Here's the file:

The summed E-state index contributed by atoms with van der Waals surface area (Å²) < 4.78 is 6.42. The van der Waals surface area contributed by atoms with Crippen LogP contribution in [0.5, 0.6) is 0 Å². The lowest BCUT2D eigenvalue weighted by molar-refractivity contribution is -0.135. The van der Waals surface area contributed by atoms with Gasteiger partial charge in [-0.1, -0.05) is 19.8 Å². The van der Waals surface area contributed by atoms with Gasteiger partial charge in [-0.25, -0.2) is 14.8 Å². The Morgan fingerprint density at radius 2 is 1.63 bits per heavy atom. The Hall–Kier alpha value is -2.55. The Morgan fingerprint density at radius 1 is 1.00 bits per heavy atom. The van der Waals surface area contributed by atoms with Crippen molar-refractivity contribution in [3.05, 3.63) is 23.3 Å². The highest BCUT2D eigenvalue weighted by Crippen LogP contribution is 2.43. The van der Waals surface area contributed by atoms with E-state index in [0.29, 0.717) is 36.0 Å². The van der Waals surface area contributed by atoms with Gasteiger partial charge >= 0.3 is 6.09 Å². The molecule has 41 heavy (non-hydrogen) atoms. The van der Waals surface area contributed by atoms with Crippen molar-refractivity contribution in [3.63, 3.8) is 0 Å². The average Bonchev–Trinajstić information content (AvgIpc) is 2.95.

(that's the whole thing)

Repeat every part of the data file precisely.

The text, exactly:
The summed E-state index contributed by atoms with van der Waals surface area (Å²) < 4.78 is 6.42. The van der Waals surface area contributed by atoms with Crippen LogP contribution in [0.5, 0.6) is 0 Å². The lowest BCUT2D eigenvalue weighted by molar-refractivity contribution is -0.135. The van der Waals surface area contributed by atoms with Gasteiger partial charge in [-0.1, -0.05) is 19.8 Å². The van der Waals surface area contributed by atoms with Gasteiger partial charge in [-0.25, -0.2) is 14.8 Å². The Morgan fingerprint density at radius 2 is 1.63 bits per heavy atom. The Hall–Kier alpha value is -2.55. The Morgan fingerprint density at radius 1 is 1.00 bits per heavy atom. The van der Waals surface area contributed by atoms with Crippen molar-refractivity contribution in [3.05, 3.63) is 23.3 Å². The highest BCUT2D eigenvalue weighted by Crippen LogP contribution is 2.43. The van der Waals surface area contributed by atoms with E-state index in [0.29, 0.717) is 36.0 Å². The van der Waals surface area contributed by atoms with Gasteiger partial charge >= 0.3 is 6.09 Å². The molecule has 41 heavy (non-hydrogen) atoms. The van der Waals surface area contributed by atoms with Crippen molar-refractivity contribution in [3.63, 3.8) is 0 Å². The average Bonchev–Trinajstić information content (AvgIpc) is 2.95.